Privacy and Security Concerns for Employee Benefit Plans with Service Provider Relationships

Recent cyber-attacks on health insurers have heightened awareness that sensitive participant and beneficiary information may not be adequately secure. There will undoubtedly be other attacks on databases maintained by service providers to employee benefit plans, which raises an important question for Employee Retirement Income Security Act of 1974 (ERISA) fiduciaries: what should be done now to protect participant and beneficiary information entrusted to service providers against future attacks and unauthorized disclosure? While the extent of a fiduciary’s responsibility to protect personal identifiable information of participants and beneficiaries is unclear, the fiduciary provisions of ERISA can be interpreted to impose a general duty to protect this information when it is part of a plan’s administration. In addition, plan fiduciaries also may have obligations under other federal and state laws governing data privacy and security that are not preempted by ERISA. This article addresses the nature of the problem, identifies the types of data breaches that can occur with employee benefit plans, provides an overview of relevant law that may apply, and sets forth practical steps that can be taken by plan fiduciaries with service providers to address privacy and security concerns.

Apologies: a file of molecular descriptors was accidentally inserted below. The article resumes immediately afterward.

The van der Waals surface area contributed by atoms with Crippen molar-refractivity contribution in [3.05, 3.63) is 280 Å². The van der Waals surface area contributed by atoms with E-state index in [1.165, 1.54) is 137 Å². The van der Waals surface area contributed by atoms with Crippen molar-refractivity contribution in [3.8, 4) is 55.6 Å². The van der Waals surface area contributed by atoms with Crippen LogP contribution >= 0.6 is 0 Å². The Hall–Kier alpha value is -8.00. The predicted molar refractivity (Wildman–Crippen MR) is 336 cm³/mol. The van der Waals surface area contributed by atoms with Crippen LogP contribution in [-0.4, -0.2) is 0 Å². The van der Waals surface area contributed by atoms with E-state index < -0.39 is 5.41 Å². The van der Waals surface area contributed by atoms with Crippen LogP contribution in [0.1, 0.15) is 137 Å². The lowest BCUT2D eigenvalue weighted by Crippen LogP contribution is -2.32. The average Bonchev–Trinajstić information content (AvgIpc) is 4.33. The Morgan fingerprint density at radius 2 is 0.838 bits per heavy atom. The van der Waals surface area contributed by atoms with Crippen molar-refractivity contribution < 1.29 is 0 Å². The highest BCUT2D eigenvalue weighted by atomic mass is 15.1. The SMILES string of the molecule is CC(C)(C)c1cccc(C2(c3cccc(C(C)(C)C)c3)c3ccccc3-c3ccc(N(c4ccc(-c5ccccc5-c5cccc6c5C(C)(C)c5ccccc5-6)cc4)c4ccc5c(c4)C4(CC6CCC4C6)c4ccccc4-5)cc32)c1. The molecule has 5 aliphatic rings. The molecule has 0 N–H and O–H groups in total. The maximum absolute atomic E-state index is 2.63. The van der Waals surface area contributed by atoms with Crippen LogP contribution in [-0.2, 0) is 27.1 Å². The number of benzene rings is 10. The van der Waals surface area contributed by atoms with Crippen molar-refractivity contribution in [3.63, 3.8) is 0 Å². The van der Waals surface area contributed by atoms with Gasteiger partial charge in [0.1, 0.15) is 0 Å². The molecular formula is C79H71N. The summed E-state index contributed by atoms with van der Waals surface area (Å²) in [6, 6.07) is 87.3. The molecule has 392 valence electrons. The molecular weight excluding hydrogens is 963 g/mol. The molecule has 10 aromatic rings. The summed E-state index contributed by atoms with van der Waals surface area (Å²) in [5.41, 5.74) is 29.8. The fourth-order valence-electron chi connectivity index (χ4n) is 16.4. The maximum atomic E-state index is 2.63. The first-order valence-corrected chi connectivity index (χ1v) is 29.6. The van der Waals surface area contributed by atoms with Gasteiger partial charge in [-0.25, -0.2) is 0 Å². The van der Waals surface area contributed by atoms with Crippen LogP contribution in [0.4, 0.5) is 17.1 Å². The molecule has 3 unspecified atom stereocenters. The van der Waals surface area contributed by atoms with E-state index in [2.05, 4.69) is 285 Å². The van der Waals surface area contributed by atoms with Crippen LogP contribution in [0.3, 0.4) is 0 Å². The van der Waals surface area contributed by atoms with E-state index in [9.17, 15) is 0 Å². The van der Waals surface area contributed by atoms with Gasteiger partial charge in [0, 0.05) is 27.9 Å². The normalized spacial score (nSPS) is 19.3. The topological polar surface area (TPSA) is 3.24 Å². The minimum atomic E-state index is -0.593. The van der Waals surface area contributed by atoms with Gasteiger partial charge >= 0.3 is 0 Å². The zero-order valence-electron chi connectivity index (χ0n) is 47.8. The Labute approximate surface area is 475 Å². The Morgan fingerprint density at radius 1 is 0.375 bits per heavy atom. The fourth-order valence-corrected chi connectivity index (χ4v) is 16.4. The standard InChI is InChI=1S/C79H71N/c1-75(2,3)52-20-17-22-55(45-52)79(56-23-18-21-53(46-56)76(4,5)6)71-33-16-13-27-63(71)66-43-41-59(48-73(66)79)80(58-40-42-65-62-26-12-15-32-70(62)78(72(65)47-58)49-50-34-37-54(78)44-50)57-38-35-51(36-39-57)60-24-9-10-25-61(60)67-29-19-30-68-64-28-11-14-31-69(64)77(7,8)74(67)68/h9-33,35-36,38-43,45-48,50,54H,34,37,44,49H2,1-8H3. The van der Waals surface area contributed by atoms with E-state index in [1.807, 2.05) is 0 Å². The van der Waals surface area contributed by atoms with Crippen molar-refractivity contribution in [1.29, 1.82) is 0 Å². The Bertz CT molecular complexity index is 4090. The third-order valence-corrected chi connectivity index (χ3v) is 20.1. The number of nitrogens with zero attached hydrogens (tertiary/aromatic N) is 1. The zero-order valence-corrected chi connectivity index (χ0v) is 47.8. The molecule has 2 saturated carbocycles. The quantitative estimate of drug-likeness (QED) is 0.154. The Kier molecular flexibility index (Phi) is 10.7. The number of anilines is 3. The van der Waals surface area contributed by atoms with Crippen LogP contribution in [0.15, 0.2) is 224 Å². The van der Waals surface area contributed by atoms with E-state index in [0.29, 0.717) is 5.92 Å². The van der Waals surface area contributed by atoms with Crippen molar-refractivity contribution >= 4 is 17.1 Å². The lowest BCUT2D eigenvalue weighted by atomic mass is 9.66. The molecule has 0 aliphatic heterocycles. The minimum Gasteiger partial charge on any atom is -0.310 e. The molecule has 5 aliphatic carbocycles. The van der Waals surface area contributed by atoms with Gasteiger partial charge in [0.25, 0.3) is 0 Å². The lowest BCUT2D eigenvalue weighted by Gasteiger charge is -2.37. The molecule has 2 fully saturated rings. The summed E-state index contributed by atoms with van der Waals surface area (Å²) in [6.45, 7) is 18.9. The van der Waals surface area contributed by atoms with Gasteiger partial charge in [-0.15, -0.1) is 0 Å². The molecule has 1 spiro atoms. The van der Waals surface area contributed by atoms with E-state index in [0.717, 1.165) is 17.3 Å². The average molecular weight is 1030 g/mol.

Click here to read the full article from Benefits Law Journal.

Andrew LiazosAndrew Liazos
Andrew C. Liazos heads the Firm's Executive Compensation Group and the Boston Employee Benefits Practice. Andrew focuses his practice on compensation and benefit matters, including related securities, M&A, IPO, private equity, international and litigation matters. Clients range from Fortune 500 companies to compensation committees to individual executives in employment and severance negotiations. Read Andrew Liazos' full bio.


Anthony A. BongiornoAnthony A. Bongiorno
      Anthony (Tony) A. Bongiorno has extensive jury trial experience in a variety of commercial matters and serves as the partner-in-charge of the Firm’s Boston office. Tony has successfully tried cases in various federal and state courts around the country. In addition to his significant jury trial experience, Tony has also tried matters under the auspices of the American Arbitration Association, the International Centre for Dispute Resolution and the International Chamber of Commerce. Tony has represented clients in many industries, including energy, health care, biotech and construction. Read Anthony A. Bongiorno's full bio.


Amy C. PimentelAmy C. Pimentel
    Amy C. Pimentel focuses her practice on privacy and data security and general health law. Her clients operate in a variety of industries, including health care, consumer products, retail, food and beverage, technology, banking and other financial services. Read Amy Pimentel's full bio.

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